The main thing on the mind of a 28 year-old Limerick man when he stabbed another man was "to get away from him", a murder trial jury heard today.
Under cross-examination at the Central Criminal Court Mr Robert McNamara said his intention was not to kill the man, but that he feared he would catch up with him if he ran away from him.
Mr McNamara of Clarina Park, Ballinacurra, Westin, Limerick has pleaded not guilty to the murder of Mr Brendan O'Connell, aged 22, on 16 December 1999 at the People's Park, Limerick.
The victim, of Hillview Grove, Doon, Co Limerick died from a single stab wound to the heart.
The accused told the court that he "panicked" because he thought Mr O’ Connell was about to "pull a knife" on him. "I certainly didn’t mean to kill him," he told Mr Andrew Bradley SC for the prosecution.
In his defence evidence the accused has already told the court that the two men had spent the day drinking together and were in the park organising a handbag snatch.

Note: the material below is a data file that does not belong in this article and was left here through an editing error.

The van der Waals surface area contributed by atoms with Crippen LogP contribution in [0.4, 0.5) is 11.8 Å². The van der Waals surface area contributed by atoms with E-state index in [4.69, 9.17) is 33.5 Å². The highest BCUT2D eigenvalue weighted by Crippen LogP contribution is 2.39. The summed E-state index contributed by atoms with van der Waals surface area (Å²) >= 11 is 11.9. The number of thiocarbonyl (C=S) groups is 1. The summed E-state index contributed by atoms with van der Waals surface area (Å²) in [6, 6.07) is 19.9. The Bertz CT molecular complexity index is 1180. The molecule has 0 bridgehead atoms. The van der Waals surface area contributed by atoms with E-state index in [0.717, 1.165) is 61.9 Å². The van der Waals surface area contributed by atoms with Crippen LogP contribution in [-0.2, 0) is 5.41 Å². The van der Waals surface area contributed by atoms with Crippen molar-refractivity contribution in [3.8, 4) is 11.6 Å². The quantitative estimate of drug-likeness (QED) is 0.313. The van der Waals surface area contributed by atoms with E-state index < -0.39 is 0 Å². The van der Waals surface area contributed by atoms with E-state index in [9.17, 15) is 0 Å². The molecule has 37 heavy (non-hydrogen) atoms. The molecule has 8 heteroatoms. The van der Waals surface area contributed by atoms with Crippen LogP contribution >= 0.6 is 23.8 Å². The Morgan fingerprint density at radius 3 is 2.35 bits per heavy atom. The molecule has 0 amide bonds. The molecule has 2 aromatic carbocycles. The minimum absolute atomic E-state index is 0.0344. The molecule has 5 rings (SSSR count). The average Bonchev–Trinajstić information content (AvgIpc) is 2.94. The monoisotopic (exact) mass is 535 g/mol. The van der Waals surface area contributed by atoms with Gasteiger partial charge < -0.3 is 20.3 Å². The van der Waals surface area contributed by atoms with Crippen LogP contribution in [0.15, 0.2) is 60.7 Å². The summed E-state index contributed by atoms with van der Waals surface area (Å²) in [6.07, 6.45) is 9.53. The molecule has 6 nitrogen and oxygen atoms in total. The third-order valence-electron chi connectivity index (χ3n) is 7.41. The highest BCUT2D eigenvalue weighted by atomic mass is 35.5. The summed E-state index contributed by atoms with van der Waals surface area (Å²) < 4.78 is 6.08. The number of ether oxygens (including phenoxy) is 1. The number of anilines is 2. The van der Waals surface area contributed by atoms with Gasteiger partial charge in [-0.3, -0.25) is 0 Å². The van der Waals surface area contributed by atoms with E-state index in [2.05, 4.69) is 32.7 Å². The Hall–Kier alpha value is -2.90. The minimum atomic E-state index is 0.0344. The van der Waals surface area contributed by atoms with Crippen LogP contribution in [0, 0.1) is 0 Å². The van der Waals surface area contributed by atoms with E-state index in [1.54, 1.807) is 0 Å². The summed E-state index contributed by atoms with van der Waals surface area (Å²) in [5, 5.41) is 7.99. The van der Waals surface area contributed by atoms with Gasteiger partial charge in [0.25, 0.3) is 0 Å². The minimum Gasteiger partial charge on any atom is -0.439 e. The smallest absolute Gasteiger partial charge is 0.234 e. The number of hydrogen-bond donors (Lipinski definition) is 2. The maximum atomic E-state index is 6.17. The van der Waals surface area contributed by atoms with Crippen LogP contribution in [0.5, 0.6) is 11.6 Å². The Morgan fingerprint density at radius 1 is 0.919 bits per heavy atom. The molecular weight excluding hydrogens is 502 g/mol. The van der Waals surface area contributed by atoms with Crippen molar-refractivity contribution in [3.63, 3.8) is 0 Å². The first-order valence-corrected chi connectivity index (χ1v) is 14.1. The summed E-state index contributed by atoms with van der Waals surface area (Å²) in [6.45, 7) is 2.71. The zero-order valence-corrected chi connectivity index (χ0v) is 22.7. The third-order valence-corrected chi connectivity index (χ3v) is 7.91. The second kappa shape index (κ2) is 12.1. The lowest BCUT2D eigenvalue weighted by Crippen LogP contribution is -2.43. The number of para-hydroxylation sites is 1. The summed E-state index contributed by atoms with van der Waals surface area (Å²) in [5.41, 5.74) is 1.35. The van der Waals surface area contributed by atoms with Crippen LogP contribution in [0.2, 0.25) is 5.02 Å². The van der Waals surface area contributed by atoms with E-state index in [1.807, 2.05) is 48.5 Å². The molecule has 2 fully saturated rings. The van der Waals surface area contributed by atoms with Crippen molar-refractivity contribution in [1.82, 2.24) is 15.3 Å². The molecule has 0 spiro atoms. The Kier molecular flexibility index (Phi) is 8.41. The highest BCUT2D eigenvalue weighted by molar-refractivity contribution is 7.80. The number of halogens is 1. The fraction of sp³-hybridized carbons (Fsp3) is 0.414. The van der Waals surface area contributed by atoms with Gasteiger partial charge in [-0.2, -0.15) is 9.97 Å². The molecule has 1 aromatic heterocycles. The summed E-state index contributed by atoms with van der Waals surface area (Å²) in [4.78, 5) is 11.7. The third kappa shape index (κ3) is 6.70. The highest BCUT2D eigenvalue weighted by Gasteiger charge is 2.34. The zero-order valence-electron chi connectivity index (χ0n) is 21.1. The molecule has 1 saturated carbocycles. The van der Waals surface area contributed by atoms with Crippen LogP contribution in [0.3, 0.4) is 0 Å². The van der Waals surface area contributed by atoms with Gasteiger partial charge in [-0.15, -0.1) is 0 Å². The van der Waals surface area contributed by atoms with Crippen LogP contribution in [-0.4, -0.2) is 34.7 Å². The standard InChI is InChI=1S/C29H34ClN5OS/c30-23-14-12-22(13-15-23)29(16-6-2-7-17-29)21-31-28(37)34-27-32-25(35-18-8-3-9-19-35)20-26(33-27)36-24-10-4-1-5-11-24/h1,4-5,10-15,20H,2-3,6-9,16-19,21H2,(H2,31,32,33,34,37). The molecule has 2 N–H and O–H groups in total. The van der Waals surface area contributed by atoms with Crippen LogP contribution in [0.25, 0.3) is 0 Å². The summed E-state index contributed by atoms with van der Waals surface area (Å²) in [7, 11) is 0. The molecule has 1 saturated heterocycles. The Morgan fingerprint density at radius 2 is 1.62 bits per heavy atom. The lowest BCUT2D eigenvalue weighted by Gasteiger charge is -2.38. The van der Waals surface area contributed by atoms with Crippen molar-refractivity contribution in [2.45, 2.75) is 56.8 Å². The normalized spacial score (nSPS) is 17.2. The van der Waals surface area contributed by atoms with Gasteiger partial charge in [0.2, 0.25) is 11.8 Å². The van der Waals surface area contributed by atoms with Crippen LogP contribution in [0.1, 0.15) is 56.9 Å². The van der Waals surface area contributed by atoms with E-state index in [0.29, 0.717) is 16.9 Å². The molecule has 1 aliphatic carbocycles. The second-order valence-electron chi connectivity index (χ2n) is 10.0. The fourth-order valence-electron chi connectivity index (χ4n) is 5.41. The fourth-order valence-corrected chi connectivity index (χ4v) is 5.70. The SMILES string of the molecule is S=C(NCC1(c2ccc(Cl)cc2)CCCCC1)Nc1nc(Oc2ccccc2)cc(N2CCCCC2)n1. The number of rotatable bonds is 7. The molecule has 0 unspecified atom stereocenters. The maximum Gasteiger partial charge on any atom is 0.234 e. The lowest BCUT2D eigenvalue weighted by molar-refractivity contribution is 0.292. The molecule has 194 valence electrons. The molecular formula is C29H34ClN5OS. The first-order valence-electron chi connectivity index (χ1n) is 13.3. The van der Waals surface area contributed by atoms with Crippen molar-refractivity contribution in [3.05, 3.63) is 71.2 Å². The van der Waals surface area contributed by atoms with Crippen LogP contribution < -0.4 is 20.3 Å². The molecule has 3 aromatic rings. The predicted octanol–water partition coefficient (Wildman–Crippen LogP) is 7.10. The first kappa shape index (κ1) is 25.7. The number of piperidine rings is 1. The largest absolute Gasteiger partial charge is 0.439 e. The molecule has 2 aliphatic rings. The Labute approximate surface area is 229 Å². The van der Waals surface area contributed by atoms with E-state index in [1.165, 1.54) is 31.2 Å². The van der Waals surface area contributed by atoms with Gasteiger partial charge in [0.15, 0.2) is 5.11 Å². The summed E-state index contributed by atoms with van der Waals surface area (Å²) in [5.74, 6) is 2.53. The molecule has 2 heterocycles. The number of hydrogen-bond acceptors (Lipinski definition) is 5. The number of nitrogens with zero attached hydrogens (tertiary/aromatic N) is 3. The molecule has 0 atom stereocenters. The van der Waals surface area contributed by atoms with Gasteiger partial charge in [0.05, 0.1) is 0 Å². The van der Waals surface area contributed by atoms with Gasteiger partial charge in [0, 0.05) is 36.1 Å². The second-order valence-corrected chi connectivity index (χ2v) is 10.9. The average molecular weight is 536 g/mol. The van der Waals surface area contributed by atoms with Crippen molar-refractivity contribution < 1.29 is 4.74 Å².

He said he was "triggered" by some questions the deceased asked him about fighting and about scars on his face.
When asked by Mr Bradley why he didn’t just run away, he replied "that’s something I’ve been saying to myself since it happened...the reason I didn’t was because he was a lighter frame of a person and would catch me".
He told the court he did not see the deceased with a knife but "presumed" he had one. "I thought this person was going to hurt me," he continued.
"If I had time to think about it properly I wouldn’t have stabbed him," he said. Defence evidence in the trial continues tomorrow before Mr Justice Henry Abbot and a jury.